The way manufacturers measure their bifacial gain varies, as noted in the chart below. To best interpret your potential output, consider the differences in the ratings. Also note efficiency ratings when doing so, for example, the back panel efficiency rating from LG Solar is much higher than the Longi module. LG Solar bifacial modules on average offer up to 30% more power generation while Longi Solar’s bifacial modules offer up to 25% power generation.
Bifacial Solar Panels Price
*Price per watt based on pricing as of the posting of this blog.
LG Solar solar panels come with 25 year linear performance and 25 year product warranties, while Longi matches LG’s linear performance warranty, and a 10 year product warranty. In addition, LG modules are guaranteed to produce 90.08% of their nameplate power at the 25 year mark, while Longi guarantees 83.8% of their nameplate power. Longi comes in at a lower initial price point, averaging between $0.30 – $0.40/watt less than LG Solar.
When compared to non-bifacial modules, both bifacial panels have the potential to output more energy daily, and throughout the solar modules lifetime. For installation sites that are exposed to high snow loads annually, ground mount bifacial installations benefit from the reflective light of the snow, and drastically increase performance during the winter months. If these conditions fit your installation site, you may benefit from bifacial modules and require less solar panels and overall equipment if you use bifacial.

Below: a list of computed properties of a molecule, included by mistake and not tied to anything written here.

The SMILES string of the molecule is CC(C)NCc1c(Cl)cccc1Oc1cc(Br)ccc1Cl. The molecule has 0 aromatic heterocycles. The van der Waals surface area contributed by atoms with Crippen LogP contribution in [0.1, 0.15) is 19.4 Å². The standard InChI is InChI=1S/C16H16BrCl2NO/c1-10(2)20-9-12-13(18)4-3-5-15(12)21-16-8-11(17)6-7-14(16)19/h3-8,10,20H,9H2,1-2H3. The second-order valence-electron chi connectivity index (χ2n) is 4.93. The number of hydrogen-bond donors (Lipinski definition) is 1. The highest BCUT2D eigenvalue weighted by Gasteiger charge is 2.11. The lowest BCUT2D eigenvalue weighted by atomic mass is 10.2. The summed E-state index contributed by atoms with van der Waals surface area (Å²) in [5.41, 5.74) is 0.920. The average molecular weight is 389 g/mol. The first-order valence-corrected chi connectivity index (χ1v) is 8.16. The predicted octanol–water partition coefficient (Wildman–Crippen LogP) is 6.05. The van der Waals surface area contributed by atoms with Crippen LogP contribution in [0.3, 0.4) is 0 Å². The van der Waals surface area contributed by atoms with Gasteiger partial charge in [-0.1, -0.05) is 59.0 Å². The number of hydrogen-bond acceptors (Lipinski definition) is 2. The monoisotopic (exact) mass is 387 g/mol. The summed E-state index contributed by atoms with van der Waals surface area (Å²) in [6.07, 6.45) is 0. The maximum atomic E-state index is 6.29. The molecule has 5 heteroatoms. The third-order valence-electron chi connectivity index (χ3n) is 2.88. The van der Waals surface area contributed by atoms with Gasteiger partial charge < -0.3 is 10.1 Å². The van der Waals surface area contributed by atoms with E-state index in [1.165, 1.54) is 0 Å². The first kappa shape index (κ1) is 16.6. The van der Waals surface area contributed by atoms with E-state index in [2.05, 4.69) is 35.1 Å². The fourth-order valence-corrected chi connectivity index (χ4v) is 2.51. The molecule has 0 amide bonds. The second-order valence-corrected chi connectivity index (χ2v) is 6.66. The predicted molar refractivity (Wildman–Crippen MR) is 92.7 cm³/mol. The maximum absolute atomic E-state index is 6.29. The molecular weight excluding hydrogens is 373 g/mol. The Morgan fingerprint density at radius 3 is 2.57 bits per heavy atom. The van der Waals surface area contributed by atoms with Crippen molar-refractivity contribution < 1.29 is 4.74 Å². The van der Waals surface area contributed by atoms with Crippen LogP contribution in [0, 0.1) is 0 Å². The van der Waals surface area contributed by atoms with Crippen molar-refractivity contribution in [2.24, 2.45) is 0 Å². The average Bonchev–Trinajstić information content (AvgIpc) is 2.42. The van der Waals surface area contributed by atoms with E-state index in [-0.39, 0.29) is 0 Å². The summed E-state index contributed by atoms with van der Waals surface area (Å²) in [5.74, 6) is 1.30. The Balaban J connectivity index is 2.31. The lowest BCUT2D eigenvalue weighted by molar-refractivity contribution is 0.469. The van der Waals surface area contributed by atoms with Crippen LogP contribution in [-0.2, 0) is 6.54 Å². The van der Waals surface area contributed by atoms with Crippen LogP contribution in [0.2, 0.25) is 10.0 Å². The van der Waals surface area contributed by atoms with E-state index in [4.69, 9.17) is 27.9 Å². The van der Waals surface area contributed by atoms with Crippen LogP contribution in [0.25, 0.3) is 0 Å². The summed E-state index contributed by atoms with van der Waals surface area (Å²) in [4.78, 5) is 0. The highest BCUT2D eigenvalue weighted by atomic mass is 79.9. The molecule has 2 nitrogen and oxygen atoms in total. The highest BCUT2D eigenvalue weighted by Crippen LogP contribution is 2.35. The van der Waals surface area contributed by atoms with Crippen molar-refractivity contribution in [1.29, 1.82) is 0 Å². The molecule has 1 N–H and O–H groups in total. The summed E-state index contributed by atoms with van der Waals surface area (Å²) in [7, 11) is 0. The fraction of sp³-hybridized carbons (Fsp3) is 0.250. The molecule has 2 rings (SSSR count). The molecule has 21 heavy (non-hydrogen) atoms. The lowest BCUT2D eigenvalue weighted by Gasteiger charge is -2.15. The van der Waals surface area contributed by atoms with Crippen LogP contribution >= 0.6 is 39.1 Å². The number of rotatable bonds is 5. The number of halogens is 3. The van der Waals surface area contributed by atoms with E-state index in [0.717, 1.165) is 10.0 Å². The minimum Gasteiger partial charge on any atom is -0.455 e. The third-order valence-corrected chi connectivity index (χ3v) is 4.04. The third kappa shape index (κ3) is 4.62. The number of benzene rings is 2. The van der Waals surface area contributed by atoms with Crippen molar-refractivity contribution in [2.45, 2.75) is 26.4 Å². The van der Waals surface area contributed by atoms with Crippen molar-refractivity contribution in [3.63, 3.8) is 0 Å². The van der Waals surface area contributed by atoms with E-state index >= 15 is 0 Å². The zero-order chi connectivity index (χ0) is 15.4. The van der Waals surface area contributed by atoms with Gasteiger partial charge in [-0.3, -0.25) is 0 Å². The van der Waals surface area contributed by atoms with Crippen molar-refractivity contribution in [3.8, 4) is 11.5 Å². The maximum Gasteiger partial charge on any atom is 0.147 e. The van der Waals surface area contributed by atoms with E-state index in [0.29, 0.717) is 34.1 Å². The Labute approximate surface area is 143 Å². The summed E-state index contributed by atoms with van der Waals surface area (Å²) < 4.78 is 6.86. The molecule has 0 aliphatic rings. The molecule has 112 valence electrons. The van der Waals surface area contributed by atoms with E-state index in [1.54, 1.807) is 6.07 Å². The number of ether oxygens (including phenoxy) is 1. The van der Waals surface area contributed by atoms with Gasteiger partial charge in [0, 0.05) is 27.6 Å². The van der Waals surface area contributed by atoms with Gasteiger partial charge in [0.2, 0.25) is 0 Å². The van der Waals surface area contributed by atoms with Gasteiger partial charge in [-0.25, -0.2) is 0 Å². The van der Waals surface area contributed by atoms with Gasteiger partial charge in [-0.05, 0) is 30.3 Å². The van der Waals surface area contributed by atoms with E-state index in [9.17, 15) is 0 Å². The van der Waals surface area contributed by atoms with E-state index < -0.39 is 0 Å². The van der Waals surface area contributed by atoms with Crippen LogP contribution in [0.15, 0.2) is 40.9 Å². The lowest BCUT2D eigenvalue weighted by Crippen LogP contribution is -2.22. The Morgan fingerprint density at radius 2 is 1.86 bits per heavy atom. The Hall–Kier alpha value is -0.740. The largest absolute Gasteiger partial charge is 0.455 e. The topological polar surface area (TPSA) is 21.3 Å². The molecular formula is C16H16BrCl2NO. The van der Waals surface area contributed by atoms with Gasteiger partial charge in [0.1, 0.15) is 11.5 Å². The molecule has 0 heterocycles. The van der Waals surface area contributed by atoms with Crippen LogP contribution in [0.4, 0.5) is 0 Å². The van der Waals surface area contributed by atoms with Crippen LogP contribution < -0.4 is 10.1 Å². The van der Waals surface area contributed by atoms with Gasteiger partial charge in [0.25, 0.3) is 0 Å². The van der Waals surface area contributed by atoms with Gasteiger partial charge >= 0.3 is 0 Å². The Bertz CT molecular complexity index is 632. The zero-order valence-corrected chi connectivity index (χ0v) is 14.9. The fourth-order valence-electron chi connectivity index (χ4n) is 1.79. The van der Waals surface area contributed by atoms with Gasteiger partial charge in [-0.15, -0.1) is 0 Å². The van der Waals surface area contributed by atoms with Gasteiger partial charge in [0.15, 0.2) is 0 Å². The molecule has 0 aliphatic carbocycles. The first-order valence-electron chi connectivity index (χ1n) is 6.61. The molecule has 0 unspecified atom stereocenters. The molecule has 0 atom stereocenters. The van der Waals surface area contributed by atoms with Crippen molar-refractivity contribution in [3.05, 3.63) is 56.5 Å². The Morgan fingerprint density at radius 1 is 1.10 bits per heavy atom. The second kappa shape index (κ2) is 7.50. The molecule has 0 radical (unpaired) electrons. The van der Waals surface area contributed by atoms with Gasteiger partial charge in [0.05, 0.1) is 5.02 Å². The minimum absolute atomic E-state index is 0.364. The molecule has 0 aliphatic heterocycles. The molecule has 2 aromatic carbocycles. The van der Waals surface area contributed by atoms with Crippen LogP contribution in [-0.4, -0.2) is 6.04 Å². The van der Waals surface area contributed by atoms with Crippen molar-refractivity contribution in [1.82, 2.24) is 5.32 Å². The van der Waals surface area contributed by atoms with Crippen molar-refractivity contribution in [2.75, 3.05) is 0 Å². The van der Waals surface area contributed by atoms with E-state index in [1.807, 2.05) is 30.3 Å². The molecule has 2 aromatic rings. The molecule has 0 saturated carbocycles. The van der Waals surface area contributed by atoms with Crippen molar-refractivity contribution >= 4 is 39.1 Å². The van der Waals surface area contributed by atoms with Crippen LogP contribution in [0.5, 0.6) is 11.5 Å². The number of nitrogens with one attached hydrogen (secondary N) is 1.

Winner: LG Solar
While Longi Solar’s value based cost makes it more affordable than LG Solar’s bifacial modules, LG offers more out of the box power, higher efficiency, and the longest and most extensive warranty period. This offers the potential for a greater return on your investment over time.
Bifacial solar panels should be considered for ground mounted solar installations, particularly for sites that have high energy demand like commercial installations and utility scale projects. It is further recommended that the surface underneath the module be at least semi-reflective, this will ensure that you get the most out of the back-end of the module and the most bifacial gain. The price point of bifacial modules correlates with average price points for the brand.
Bifacial solar panels are compatible with both string and microinverter solar energy systems, and are compatible with most solar racking manufacturers. However, there may be exceptions regarding racking, frame-less bifacial modules require specialty racking equipment, namely, specialized mid and end clamps. IronRidge carries some frame-less racking solutions, customized racking solutions may be necessary from some bifacial modules.